How we change what others think, feel, believe and do
A behavior will increase if it is followed by positive reinforcement. It will decrease if it is followed by punishment.
Operant Conditioning is thus ‘learning by consequences’.
Whereas Classical Conditioning involves automatic, pre-programmed responses, Operant Conditioning involves learned behaviors. Also, whilst Classical Conditioning associates two stimuli, Operant Conditioning associates a stimulus and a response. Classical Conditioning is more about the push of stimulus, while Operant Conditioning is more about the pull of reward or other consequences.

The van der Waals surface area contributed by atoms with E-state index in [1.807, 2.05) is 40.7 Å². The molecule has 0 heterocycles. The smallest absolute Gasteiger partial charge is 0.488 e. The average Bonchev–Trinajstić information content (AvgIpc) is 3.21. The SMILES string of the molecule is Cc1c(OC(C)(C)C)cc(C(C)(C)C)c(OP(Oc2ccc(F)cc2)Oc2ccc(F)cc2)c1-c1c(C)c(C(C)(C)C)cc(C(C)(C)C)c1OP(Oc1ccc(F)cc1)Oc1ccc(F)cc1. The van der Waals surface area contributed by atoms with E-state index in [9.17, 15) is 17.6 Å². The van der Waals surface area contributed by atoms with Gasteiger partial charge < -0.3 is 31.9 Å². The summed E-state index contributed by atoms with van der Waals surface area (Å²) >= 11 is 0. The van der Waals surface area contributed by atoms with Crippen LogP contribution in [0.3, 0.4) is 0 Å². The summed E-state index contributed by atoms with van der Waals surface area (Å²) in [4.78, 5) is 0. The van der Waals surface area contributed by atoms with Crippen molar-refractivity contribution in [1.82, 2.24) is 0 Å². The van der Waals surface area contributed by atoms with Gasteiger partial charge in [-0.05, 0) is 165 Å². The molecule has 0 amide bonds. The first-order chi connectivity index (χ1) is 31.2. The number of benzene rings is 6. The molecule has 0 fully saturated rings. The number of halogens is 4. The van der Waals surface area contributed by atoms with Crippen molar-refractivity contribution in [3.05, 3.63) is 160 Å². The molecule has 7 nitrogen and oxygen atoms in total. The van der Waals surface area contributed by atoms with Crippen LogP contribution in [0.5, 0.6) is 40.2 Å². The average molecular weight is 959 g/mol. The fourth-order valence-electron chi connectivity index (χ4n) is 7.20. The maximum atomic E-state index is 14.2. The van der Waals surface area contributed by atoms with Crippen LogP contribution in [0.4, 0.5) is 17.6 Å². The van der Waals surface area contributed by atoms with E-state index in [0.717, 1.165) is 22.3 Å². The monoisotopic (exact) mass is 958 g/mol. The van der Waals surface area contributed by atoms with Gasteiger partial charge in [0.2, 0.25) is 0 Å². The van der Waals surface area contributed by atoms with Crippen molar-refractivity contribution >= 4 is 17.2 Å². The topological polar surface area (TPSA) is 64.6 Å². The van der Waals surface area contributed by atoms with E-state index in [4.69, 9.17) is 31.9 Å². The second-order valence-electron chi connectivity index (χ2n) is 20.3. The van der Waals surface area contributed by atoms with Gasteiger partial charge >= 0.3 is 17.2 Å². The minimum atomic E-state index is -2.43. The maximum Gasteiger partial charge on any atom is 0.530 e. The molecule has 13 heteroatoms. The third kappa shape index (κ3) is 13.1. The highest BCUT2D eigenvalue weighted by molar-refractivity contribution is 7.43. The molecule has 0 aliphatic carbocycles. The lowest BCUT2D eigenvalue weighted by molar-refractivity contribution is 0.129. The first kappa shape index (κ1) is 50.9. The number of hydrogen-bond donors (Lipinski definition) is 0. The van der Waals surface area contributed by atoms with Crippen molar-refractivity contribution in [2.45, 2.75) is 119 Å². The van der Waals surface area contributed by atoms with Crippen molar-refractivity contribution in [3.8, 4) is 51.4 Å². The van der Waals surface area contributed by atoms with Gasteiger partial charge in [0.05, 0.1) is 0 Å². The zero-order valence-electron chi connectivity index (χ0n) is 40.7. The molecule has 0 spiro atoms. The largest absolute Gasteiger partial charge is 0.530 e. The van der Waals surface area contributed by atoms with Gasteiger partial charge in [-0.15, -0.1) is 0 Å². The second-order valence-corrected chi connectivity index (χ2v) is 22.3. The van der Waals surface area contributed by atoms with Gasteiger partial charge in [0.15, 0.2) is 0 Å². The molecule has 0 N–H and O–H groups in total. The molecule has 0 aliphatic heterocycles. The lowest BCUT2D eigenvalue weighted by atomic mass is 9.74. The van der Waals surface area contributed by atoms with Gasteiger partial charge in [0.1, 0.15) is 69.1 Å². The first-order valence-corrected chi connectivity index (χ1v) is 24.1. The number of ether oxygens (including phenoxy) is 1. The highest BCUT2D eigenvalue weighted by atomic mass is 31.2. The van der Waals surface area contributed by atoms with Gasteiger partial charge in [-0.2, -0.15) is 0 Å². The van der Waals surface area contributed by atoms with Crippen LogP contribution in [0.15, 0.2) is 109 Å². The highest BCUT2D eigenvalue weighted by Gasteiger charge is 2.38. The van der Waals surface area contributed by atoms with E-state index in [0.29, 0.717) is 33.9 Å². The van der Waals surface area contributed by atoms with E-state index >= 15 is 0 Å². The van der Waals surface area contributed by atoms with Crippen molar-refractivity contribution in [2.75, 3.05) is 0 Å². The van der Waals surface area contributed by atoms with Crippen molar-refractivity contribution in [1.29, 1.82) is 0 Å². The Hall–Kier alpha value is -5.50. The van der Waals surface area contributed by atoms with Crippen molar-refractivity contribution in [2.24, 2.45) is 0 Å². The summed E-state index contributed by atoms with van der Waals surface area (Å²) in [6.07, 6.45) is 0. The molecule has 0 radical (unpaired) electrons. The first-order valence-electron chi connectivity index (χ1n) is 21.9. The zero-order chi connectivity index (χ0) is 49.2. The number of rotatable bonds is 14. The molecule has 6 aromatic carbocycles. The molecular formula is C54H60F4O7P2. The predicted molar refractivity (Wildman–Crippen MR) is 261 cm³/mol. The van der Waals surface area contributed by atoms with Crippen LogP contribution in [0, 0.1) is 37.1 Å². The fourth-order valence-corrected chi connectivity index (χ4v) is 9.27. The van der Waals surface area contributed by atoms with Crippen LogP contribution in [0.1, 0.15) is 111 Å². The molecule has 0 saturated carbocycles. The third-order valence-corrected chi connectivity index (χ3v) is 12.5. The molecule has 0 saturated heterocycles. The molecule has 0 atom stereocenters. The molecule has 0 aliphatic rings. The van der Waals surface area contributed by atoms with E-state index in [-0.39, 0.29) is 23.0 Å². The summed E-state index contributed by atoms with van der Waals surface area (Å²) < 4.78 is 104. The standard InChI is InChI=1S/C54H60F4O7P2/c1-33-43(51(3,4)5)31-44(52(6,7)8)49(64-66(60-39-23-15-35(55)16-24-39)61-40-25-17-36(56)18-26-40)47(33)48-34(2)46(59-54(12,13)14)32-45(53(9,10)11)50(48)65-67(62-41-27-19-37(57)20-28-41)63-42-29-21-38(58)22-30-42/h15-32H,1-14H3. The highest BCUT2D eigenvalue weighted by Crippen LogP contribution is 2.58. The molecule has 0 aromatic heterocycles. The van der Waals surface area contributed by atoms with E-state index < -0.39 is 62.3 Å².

Favorable circumstances are generally known as reinforcing stimuli or reinforcers, whilst unfavorable circumstances are known as punishing stimuli or punishers.
Operant Conditioning is also known as Instrumental Conditioning.
Skinner put rats and pigeons in a box where pressing a lever resulted in food being dispensed. From accidental knocking of the lever, they quickly learned to deliberately press it to get food.
Parents often try to balance praise and punishment. To be effective, they should punish only behaviors they wish to extinguish--they should not punish for not doing what should be done.
If you want someone to work harder, do not punish them when they do not work—reward them when they do. If you want them to stop smoking, make it unpleasant when they do rather than pleasant when they refrain.